I’ve also become a bit less than enamored with a few of Amazon’s business decisions, as both a reader, customer, and independent author-publisher. KDP Select is fairly easy to game (there have been instances of authors producing phone-book sized titles that are mostly ads and junk in order to increase the page count), and authors compete against one another for whatever bonus Amazon has set aside to those who generate the most pages read. The monthly payout per author varies and can go higher or lower depending on nothing more than the whims of Amazon.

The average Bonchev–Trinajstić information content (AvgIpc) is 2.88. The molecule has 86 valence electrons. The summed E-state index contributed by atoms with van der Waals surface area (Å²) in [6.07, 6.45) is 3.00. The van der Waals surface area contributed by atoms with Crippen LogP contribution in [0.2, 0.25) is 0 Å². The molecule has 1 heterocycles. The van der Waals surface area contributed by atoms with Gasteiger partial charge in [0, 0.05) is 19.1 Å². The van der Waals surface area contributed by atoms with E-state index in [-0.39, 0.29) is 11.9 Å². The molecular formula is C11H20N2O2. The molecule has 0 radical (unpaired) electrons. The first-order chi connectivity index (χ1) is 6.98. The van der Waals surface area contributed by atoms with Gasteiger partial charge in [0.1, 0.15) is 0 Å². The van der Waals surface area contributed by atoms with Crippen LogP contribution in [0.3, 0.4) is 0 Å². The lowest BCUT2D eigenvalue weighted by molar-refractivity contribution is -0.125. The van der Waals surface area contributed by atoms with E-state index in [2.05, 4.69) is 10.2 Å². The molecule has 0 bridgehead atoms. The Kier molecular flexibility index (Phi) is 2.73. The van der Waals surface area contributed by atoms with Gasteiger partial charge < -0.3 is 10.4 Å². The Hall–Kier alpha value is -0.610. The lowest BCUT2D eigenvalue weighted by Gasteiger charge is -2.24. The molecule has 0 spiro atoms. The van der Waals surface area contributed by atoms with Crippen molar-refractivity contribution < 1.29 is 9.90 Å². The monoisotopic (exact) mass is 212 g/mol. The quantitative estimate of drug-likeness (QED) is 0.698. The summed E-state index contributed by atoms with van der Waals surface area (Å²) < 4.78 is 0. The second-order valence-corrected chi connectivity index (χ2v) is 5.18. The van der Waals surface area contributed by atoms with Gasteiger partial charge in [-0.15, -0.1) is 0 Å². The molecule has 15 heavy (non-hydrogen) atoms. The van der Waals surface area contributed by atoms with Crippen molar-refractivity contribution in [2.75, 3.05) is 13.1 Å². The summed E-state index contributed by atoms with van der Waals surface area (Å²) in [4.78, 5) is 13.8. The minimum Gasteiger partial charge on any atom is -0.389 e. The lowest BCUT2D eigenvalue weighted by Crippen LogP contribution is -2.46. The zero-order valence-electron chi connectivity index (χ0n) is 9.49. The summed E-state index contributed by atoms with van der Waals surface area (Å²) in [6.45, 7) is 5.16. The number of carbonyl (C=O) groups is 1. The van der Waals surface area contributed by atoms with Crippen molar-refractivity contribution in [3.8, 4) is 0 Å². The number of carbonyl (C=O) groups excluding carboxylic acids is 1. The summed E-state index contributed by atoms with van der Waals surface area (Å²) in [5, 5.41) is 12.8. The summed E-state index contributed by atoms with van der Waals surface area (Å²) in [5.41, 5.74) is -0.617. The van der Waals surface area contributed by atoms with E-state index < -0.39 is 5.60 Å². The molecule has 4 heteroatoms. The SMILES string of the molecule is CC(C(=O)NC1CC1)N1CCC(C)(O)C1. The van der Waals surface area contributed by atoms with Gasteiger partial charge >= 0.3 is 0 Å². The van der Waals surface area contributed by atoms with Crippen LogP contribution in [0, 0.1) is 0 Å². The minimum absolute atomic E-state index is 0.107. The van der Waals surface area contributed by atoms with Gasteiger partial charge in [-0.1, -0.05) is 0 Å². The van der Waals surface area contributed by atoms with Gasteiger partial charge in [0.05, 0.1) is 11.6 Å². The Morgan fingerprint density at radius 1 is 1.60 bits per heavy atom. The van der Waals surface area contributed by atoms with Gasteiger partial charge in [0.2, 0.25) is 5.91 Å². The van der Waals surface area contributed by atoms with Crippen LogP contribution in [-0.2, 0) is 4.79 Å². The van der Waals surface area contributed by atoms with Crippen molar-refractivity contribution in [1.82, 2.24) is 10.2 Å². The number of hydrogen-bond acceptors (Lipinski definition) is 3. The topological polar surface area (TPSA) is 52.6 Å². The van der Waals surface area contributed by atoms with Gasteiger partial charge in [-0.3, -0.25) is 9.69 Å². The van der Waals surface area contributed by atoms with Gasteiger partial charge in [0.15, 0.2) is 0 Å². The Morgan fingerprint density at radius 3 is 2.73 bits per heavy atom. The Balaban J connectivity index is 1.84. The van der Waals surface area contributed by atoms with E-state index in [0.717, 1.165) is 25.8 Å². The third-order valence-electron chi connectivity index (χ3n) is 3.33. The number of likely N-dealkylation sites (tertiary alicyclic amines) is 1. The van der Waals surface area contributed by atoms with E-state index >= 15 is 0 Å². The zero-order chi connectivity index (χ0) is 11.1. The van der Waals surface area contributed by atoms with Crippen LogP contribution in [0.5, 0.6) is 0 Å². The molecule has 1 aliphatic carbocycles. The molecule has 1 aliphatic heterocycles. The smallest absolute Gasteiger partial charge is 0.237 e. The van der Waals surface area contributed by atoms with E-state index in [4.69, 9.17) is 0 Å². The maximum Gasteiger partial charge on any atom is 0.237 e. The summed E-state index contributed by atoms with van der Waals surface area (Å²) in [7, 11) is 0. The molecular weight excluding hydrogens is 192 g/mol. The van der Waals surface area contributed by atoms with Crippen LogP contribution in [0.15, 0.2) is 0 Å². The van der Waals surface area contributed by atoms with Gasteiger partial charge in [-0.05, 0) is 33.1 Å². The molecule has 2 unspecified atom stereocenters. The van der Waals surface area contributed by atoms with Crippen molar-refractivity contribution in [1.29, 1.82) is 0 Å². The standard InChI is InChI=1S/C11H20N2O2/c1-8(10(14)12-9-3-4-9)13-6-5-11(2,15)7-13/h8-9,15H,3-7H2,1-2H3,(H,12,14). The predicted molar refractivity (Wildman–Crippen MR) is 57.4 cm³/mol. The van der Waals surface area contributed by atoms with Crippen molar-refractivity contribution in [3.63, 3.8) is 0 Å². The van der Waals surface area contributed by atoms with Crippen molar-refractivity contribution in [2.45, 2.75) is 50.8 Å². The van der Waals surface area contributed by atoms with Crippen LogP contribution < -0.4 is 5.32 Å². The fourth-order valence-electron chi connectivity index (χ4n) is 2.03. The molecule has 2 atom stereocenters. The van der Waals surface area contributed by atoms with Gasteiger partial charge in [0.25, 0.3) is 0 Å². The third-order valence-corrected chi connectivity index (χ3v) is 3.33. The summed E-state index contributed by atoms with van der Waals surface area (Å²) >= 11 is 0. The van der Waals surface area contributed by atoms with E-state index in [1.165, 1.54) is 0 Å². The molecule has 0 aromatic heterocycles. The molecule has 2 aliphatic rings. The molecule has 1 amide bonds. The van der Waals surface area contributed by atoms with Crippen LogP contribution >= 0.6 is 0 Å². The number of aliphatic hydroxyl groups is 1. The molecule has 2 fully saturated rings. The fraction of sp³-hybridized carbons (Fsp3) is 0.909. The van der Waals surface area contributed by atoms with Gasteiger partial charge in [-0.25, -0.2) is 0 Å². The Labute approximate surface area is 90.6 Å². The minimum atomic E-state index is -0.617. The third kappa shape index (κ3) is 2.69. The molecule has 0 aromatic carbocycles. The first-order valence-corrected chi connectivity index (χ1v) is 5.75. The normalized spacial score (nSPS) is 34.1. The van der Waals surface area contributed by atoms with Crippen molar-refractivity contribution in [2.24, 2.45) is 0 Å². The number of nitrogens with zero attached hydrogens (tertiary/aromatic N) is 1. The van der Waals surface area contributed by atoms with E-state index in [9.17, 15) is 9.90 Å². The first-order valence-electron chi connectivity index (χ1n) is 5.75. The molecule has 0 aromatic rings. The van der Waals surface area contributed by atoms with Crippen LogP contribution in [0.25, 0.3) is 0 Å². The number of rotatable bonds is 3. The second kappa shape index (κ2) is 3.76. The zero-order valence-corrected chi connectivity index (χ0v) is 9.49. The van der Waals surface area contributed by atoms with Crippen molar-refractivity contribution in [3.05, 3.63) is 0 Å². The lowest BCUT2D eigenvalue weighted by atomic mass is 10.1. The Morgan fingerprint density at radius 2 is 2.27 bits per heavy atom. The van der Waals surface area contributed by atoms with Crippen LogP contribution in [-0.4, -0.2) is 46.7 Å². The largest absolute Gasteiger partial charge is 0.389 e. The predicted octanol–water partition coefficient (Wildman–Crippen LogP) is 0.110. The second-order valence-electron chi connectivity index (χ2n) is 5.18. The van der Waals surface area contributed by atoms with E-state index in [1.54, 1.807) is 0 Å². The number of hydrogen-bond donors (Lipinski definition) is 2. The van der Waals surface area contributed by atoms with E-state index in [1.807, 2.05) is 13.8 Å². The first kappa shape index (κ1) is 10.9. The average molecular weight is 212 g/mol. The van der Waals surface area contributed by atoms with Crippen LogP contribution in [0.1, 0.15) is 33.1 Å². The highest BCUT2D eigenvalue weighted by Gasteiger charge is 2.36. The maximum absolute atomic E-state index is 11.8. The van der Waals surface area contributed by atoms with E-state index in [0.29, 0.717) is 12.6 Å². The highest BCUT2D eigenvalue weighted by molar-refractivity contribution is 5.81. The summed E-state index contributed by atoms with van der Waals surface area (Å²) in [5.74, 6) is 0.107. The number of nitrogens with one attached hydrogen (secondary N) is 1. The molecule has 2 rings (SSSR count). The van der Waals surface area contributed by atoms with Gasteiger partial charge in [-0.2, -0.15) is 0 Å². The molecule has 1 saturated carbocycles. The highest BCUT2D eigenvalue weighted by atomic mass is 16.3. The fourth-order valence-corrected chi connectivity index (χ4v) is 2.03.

I’m also not thrilled with Amazon’s easy-to-game review system and its enforcement to ensure legitimate reviews are posted. Too often, I see reviews on various books from people who have clearly not read the material, and even admit to such in their reviews. Check out virtually any traditionally published title, and you’ll find one-star reviews because the customer disagrees with the publisher’s price (like this recent review for a Kindle Worlds Legacy Fleet title from the Sisters of Slaughter, Michelle Garza and Melissa Lason). Or one-star reviews from readers with a bone to pick over an author’s inclusion of homosexual characters or other progressive politics, as was the case with Chuck Wendig’s Star Wars title last year, or because readers hate whatever they’re gonna hate, and they have an agenda, and they blame the author or publisher for not producing material suitable to their preferred echo chamber. Those reviews all get posted, and yet legitimate reviews can get pulled if Amazon finds out you are a reader who follows an author on Twitter and Facebook, and decides you’re in cahoots, legitimately or otherwise. There is also the specter of being banned by Amazon. A few months ago I listened to an episode of The Horror Show with Brian Keene with an erotic horror author whose work had been de-listed and banned from Amazon.While this may never happen to me, or many other authors, I also do not want to risk keeping all of my work for sale on a single site that could, one day, make it all disappear and lock me out just because.